It appears that bicycle/auto relations have plumbed new lows in the city, although one doubts whether the average citizen would be able to recall the last time they saw a bicycle, let alone engaged in kerbside argy-bargy.
A number of bemused TV crews dutifully film the folding bikes folding and unfolding, and the trailers doing whatever it is that folding trailers do, before the mayor paints a small section of the rather optimistically-inclined bicycle mural, then legs it back to City Hall, leaving the foreign bicyclists to trudge gloomily out into the rain.
Days Two and Three prove equally entertaining, with talks from Bike Friday’s roving ambassador ‘Wandering’ Hanz Scholtz and marketing sidekick Lynette Chiang, who will need no introduction to long- term A to B readers.The following day, Airframe designer Grahame Herbert arrives, accompanied by his delightfully unflappable wife Lorraine.The pair have ridden for several hundred miles up the coast – a great success as proving runs go, but rather spoilt by unfavourable road conditions.
Cycling in the USA varies, just as it does in overcrowded Britain, although minor roads are generally quieter and less frenetic, if you can find them. Bulky Sports Utility Vehicles are more common of course, as are stretched limousines and other More colour images at oddities.The latest cult urban attack vehicle is the military Humvee, and its almost unimaginably daft cousin, the stretched Humvee. Yes, for a trifling sum, you can hire one of these monsters and terrify your friends. Or join the mercenary business. Stretched Humvees make an entertaining sight, provided you don’t intend to cross the road.
Urban coup d’état chic is nothing new, but where Brits cheerfully make do with a pair of battle fatigues and an artfully arranged scarf, the Yanks go in for more serious hardware. Love it or hate it, there’s a certain style there.
As US vehicles grow ever larger, so do their occupants. This appears to be an uneven process, for the majority (including 100% of A to B subscribers, naturally) are pleasantly, or at least reasonably slim, but some 20% of the population is now reckoned to be clinically obese, against a piffling 12% in 1991. In a recent US government survey, 27% of recipients admitted that they ‘did not engage in any physical activity’, beyond (one assumes) keeping blood flowing around their vital organs. At the risk of being terribly obvious, perhaps the US should rediscover the bicycle in a hurry?
Should one have time to kill in Philadelphia, the SS United States is well worth a visit. Built in the 1950s, just a decade before the horrors of air travel destroyed the elegant liner trade, the vessel is a rare survivor.Withdrawn from the Southampton to New York run in 1969, she changed hands a number of times, circling the world from shipyard to scrapyard and back, as each project foundered. Finally, stripped to the bones internally, the great liner came home and has been moored on Philadelphia’s Delaware River ever since, awaiting restoration… or the scrapyard. One hopes that one of the various projects will eventually succeed.
…the yanks go in for serious hardware. Love it or hate it, there’s a certain style there…
For liner-geeks, the United States had turbines of 240,000 horse power, offering an unmatched power to weight ratio, and a top speed of 43 knots, or 50mph. She was, however, a tiny bit shorter than the France (now, rather confusingly, called the Norway), or our own dear Queen Mary or Queen Elizabeth, but we shall not dwell on such trifles.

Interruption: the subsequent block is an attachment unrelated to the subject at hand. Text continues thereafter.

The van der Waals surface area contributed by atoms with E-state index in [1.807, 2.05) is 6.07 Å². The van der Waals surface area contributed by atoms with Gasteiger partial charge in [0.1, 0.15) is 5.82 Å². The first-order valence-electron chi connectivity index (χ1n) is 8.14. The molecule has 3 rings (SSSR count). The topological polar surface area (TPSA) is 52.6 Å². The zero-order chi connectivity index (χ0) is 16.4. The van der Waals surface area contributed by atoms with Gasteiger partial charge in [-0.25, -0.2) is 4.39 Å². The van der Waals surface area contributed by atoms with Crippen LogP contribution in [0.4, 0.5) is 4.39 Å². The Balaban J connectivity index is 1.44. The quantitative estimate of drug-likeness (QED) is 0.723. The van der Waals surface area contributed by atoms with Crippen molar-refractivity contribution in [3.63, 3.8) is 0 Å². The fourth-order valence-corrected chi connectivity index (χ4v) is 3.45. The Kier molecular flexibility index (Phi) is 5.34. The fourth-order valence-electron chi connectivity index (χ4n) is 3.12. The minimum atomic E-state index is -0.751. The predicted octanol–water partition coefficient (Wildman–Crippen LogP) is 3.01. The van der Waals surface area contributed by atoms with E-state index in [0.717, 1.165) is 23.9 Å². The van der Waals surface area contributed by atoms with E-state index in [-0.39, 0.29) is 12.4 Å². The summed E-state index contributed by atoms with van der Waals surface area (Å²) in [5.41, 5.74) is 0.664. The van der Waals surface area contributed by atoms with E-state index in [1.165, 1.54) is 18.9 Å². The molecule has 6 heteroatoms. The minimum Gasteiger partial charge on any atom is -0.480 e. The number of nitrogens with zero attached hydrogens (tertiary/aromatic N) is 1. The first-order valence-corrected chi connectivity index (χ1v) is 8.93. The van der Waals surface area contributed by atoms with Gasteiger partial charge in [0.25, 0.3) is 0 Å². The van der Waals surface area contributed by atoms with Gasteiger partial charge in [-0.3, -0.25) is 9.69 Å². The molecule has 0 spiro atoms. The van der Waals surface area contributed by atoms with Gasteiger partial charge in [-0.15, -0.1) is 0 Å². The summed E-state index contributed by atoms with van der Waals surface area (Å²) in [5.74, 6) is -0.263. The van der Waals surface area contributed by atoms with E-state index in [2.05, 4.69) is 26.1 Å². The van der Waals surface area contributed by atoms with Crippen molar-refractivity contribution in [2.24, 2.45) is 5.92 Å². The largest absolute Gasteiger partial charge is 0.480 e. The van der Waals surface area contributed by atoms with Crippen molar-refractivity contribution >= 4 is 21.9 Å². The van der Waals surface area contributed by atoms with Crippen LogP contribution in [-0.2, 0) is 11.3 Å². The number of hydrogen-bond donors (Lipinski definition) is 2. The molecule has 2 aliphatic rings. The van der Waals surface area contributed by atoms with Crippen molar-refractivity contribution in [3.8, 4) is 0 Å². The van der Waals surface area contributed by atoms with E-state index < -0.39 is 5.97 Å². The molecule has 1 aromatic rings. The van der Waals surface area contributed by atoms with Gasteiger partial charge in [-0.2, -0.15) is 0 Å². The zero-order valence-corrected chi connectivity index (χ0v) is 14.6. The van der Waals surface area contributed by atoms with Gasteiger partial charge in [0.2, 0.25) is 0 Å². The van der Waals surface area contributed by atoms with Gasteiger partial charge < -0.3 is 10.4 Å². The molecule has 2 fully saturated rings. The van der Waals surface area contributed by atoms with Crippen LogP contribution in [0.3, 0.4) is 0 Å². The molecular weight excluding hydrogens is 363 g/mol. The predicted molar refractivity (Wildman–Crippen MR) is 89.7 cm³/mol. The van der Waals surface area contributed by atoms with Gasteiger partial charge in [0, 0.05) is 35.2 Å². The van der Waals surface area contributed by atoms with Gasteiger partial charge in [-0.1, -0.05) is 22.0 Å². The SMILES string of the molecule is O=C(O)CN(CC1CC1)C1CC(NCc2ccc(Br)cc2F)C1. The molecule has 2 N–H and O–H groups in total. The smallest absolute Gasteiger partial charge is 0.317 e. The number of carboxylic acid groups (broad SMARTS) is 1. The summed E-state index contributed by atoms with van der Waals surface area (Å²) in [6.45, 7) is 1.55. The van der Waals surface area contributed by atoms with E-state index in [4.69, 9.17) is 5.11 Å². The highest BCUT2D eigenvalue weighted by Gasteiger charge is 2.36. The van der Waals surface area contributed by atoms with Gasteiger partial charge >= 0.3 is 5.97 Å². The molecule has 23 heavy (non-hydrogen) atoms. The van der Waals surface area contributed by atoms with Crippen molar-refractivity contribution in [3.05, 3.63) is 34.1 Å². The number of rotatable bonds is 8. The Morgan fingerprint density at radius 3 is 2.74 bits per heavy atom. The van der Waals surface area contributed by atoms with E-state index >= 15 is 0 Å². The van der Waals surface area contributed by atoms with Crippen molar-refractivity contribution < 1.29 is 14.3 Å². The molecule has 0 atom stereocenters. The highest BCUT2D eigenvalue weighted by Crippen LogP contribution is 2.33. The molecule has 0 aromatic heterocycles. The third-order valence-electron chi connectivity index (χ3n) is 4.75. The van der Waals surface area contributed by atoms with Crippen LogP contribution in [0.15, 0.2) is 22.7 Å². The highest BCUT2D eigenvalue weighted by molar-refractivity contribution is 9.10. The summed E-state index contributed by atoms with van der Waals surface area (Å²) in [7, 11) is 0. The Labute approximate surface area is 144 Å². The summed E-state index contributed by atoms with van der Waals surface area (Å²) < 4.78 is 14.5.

Would today’s jaded air travellers be willing to swap jet lag and deep vein thrombosis for more relaxed travel, one wonders? The market for cruise liners is growing rapidly, but it’s hard to imagine today’s business traveller swapping a six-hour flight for three or more days at sea. Perhaps the liners could be marketed as enforced health camps, offering their captives three days of unrelenting pain in exchange for a few glasses of carrot juice.
But enough of what might be, for we must journey to Scotland, which is visibly pulling clear of our increasingly dis-United Kingdom in transport terms.The latest innovation from north of the Border is a pro-cycling advertisement:Thirty seconds long, the film makes a mockery of those annoying car ads where square-jawed young fellows get the crumpet by driving much too fast on remarkably empty roads. In this memorable example, our hero takes to commuting by bicycle, arriving faster and very obviously getting the crumpet in the shape of a pair – no less – of voluptuous cycle courierettes. Cycle commuting has been on the rise for some years in urban Scotland – up 38% in Glasgow and 65% in Edinburgh during the 1991-2001 census period. Just watch it accelerate now.
It’s hard to imagine anti-car advertisements in a totalitarian state such as England, of course. But in those provincial pockets where the grateful citizenry has cast off the New Labour yoke – London, for example – things are going a little better: A combination of central zone Congestion Charging and widely distributed cycle maps has increased cycle use in central London by 16% in a matter of weeks. Mayor Livingstone, bless his heart, is now enthusiastically pushing for the Charge zone to be extended westwards, with 20mph limits on most residential streets.
Yet even in the capital, research by Transport for London has found that 38% of non- cyclists are ‘worried that friends will laugh at them’ should they try cycling. A case for TV advertising, surely?
But we shouldn’t believe everything the authorities tell us. Readers may recall the graph in A to B 30 drawn from Department for Transport statistics, showing cycle use plummeting by more than 10% in seven years. Following a mysterious hiatus, the figures have been reissued as a 10% rise in the same period.Well, fancy that! But wait…. in the same bulletin, provisional results for early 2003 are indicating a renewed and even more catastrophic fall of 11%. Sometimes you just wish Tony would make up his mind!